C
Guest

FYI I just got my blood test results from this weekend — GGT 8 IU/L, Ferritin 189 ng/mL, and fasting insulin 1.9 uIU/mL, so these aren’t bad numbers. Ferritin on the high side, but not sky high like yours.

I am really confused by my high oxLDL (67 U/L), and hs-CRP (between 3.48 and 6.97 mg/L) numbers. They don’t make sense to me at all.

Thanks for all your research — it has been very enlightening!

C
Guest
Dave, Here are the results of the 3 NMRs I had: 6/17/2017: LDL-P 1627, LDL-C 115, HDL-C 41, Trigs 203, Small LDL-P 1168, LDL Size 19.7 6/21/2017: LDL-P 1730, LDL-C 129, HDL-C 40, Trigs 182, Small LDL-P 1036, LDL Size 20.1 8/25/2017: LDL-P 1737, LDL-C 119, HDL-C 44, Trigs 122, Small LDL-P 1084, LDL Size 20.3 The first two NMRs are only a few days apart because I couldn’t believe the results of the first! The only carbs I eat are the cruciferous or leafy green variety, I don’t eat anything with omega 6 vegetable oils, never smoked, eat twice… Read more »
Craig
Admin
Great paper! That puts my latest hsCRP in context, too. I agree CAC is the last word on ~10 year risk. However, it measures the cumulative amount of atheroschlerosis (above a pretty high threshold) not the rate of change. It’s also an expensive test in terms of radiation and convenience. There’s a lot more to be learned about what cheap tests are best for measuring its progress. LDL (in its many flavors) is likely a red herring. oxLDL, hsCRP, 2-hour insulin, TG/HDL all might be reasonable candidates. If Tucker Goodrich is right, I also want to find the best Omega-6… Read more »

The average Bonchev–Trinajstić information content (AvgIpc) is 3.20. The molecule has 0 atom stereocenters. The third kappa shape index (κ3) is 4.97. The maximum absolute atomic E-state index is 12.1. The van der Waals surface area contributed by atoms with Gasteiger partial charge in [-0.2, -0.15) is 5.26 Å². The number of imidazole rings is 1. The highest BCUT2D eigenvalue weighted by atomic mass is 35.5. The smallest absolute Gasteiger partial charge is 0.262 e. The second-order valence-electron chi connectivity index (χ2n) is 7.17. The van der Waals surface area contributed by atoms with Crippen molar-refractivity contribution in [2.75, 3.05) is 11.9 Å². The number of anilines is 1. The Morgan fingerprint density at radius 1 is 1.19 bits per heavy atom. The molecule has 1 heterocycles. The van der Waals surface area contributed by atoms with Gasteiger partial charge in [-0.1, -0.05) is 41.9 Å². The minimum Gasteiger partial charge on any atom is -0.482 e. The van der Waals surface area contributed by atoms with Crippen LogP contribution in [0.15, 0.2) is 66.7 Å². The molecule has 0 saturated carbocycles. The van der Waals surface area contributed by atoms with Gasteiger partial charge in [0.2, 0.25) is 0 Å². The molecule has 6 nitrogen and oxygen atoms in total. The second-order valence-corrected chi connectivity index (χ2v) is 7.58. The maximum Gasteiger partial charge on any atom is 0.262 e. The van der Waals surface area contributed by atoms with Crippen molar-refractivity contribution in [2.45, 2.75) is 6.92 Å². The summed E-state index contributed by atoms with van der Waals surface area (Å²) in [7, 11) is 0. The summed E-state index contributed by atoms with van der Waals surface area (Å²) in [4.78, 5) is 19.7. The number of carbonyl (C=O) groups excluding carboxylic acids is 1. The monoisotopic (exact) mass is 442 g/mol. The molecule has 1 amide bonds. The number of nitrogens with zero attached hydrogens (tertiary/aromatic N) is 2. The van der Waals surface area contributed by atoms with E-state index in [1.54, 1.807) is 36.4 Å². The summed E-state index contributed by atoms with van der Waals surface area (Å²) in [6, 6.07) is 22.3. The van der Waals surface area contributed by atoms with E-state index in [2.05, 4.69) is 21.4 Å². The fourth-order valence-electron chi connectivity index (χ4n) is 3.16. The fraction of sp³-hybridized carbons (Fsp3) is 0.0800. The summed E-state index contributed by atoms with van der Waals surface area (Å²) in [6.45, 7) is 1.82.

C
Guest
Hi Craig, Just how fast does atheroschlerosis show up on a CAC scan? From my understanding, 10 years is the zero to high risk estimate. I would expect that if a person is suddenly doing something that is not so heart healthy it would show up much sooner than that. In my area a CAC is not that inconvenient – only in the respect that my state requires a prescription for one. The time to take one and monetary cost is the same as a NMR. Radiation, yeah that could be a different story, I don’t know. Nevertheless, I have… Read more »
Craig
Admin

C,

How long? Years, probably. Most everyone agrees that SAD is the worst possible diet, and it takes till age ~40 to show up there. Here’s a link: http://onlinelibrary.wiley.com/doi/10.1002/clc.22539/pdf

Why would anyone swap out nutrient dense animal foods? Seems unhelpful to me, too. They certainly don’t appear to be the root cause of atherosclerotic. IMO, any advice that is chasing intermediate bio markers and ignorant of the root cause is probably not worth listening to.

Craig.

Yas
Guest

Serum ferritin may be a marker of cellular damage.
Please refer to this document.
http://pubs.rsc.org/en/content/articlehtml/2014/mt/c3mt00347g

Barbara
Guest
Hi Dave, I was diagnosed with high cholesterol for the first time this July 2017 with the following numbers: TC 275 TG 153 HDL 73 LDL 171 After eating a high carb, low fat diet for about one month (Aug 2017): TC 225 TG 82 HDL 70 LDL 138 I’ve been on a low-carb(<25 net carbs per day), high-fat diet for the past 8 weeks and my LDL skyrocketed!!! Here are the results from my most recent labs from October 2017. I am 33, 5'6", and 148 lbs. TC 339 TG 92 HDL 76 LDL 244 From my research it… Read more »